As you may already know there are good and bad fats. Good fats protect your body from diverse illnesses ranging from heart conditions to arthritis. On the other hand, bad fats clog your arteries and make you more vulnerable to strokes.
One of the leaders in positive fats is omega-3 fatty acid. The most popular source of this fat is fish, especially those that live in deep water such as salmon and tuna.
But recently the food industry has transferred the highly publicized success of omega-3 fatty acid onto other products. That's why in supermarket aisles you can find bread, eggs, cereals, milk, and spreadable margarine fortified with omega 3 and even orange juice with this substance added. Take the time to carefully read the content labels of products and you'll be taken by surprise.
The number of healthy options has multiplied and they are backed by the American Heart Association (AHA) which has compiled the virtues of omega-3 fatty acid in the following list:
Improves conditions of inflammatory diseases such as rheumatoid arthritis.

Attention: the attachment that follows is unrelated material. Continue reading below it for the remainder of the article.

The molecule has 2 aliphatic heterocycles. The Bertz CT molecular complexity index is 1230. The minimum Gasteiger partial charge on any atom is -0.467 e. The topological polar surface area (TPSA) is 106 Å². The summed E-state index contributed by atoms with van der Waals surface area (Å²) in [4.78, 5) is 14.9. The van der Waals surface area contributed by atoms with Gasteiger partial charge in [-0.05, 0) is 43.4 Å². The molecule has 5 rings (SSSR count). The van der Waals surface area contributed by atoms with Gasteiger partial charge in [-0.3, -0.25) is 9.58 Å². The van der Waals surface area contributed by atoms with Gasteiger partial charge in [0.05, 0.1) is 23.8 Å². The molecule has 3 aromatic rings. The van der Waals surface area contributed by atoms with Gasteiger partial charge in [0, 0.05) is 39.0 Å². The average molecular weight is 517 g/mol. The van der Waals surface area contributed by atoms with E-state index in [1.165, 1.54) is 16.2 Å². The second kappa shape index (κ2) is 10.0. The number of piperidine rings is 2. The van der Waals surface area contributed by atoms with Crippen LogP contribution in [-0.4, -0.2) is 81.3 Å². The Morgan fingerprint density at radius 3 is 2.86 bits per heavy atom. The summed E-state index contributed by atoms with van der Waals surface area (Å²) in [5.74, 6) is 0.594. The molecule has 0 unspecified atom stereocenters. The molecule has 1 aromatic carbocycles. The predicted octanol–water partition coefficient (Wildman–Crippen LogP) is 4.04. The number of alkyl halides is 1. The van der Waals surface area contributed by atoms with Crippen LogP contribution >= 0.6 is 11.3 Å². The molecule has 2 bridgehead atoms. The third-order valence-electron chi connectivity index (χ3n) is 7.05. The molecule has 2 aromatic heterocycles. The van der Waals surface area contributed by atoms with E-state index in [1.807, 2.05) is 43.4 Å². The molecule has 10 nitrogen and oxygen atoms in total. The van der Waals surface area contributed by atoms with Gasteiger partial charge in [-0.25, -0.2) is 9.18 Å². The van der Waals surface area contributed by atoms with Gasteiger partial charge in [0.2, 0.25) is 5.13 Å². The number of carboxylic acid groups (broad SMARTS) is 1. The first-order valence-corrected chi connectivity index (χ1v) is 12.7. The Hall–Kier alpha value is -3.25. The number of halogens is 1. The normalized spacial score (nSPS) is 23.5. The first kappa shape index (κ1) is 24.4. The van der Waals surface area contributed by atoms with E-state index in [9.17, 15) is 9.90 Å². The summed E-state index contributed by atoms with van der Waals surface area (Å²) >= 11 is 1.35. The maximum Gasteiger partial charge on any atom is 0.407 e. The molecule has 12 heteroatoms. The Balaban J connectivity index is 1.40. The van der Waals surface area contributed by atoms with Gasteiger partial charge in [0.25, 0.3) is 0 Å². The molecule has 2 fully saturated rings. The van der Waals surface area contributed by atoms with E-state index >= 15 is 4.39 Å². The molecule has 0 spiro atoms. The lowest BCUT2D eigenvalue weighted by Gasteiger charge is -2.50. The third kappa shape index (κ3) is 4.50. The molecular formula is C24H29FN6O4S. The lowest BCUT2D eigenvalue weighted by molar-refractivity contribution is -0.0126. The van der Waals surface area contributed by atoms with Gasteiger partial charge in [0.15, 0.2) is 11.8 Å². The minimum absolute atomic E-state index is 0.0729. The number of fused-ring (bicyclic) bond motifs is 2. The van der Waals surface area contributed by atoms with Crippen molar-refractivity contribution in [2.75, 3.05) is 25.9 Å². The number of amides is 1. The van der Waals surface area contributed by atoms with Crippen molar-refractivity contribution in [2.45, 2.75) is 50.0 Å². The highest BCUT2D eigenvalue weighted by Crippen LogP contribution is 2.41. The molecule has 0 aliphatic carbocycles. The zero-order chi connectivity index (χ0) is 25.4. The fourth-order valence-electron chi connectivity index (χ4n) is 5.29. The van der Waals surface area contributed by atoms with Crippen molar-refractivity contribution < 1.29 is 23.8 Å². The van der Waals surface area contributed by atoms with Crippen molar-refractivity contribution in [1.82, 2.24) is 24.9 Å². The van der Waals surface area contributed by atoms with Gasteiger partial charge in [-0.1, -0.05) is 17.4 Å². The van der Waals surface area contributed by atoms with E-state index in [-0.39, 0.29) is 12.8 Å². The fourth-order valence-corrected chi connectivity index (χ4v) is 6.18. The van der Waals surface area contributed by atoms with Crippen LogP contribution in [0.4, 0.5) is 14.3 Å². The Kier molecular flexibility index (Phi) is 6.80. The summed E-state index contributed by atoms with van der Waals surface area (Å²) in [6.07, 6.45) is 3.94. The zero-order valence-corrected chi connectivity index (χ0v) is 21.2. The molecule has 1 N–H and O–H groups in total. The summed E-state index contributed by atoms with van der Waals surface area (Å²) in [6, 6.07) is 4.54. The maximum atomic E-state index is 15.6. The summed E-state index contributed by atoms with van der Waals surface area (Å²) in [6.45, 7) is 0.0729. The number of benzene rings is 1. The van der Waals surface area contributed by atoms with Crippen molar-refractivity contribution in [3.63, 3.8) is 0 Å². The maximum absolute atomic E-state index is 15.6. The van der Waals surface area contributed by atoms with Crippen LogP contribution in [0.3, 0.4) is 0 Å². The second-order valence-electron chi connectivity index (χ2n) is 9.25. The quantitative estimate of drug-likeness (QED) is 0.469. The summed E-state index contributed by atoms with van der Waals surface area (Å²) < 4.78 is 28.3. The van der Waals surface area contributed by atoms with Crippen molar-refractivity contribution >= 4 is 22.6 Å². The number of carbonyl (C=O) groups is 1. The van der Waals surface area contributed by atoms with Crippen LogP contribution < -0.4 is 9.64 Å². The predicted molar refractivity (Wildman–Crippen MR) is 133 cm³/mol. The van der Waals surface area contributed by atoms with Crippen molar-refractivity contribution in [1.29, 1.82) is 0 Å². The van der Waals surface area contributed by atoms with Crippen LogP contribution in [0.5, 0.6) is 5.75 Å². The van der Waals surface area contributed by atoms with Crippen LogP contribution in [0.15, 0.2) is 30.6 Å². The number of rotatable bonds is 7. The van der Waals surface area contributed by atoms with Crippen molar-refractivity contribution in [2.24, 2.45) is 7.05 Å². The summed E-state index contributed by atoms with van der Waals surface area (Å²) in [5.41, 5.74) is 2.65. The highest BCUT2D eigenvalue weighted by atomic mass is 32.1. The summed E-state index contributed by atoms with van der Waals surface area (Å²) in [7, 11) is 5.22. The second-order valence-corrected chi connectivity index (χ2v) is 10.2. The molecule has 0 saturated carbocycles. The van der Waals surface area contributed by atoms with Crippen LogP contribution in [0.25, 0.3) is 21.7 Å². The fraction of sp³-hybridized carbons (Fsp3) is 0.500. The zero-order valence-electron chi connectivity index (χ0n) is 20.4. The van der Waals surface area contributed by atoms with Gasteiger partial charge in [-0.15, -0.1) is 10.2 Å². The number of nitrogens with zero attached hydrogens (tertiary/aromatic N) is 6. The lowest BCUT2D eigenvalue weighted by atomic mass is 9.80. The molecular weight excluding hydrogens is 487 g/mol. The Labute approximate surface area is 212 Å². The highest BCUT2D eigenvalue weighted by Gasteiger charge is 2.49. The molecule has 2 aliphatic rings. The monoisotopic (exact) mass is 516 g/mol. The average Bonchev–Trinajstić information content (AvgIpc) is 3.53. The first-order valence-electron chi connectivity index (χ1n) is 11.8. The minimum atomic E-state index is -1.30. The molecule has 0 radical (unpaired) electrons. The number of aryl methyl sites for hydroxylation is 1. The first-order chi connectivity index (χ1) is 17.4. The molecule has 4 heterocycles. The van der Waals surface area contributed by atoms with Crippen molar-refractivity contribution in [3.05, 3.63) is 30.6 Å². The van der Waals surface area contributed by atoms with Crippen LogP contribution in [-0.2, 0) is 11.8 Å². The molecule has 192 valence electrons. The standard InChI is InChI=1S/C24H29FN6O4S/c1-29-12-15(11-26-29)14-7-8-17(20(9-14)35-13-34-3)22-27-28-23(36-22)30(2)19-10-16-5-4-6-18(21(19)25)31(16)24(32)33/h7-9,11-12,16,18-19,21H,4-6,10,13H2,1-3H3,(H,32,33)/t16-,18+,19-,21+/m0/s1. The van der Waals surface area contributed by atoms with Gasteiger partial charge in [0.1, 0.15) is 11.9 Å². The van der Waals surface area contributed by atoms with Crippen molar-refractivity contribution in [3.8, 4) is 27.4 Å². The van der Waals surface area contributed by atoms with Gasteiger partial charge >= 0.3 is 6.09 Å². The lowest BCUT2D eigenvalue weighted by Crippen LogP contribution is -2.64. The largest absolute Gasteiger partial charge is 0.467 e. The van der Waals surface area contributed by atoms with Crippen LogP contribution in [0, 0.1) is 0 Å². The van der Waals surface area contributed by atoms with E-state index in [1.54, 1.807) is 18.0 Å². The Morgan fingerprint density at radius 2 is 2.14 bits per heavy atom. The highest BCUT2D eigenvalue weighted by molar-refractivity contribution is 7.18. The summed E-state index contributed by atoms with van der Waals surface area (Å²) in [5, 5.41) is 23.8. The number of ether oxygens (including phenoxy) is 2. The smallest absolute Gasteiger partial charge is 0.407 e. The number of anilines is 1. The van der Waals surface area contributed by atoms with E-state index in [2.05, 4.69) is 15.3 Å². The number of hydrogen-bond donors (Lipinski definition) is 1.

Alleviates symptoms of psoriasis and asthma.
Lowers blood pressure and triglyceride levels.
Increases HDL or good cholesterol.
Reduces the symptoms of depression as well as bipolar disorder and Alzheimer's disease.
That's why the association recommends consuming the following amounts of omega-3 fatty acid:
People who don't suffer from heart disease should consume lean fish, such as salmon, in at least 2 meals per week.
People with heart disease should consume 1 gram of DHA and EPA (two variants of omega-3 fatty acids) a day. They can be in the form of prescription pills.
Among foods that naturally contain omega-3 fatty acids in addition to fish are beans, broccoli, canola, and certain other oils.
Just as Cathy Lewis, director of the AHA Consumer Health News department, explains, healthy options have multiplied and there are more possibilities to eat this fantastic nutrient. "The aim is to get rid of excuses for not eating this fat that is fundamental for our body because of not liking one food or another," explains Lewis.
In other words, there are no excuses . . .
Fats are organic substances made up of carbon, hydrogen, and oxygen and are the source of energy in foods. Together with proteins and carbohydrates, they make up the triad of nutrients that provide the body with calories. However, unlike their "colleagues," they provide double the calories: 9 for every gram. Since the body doesn't produce its own essential fatty acids, they need to be obtained from foods.
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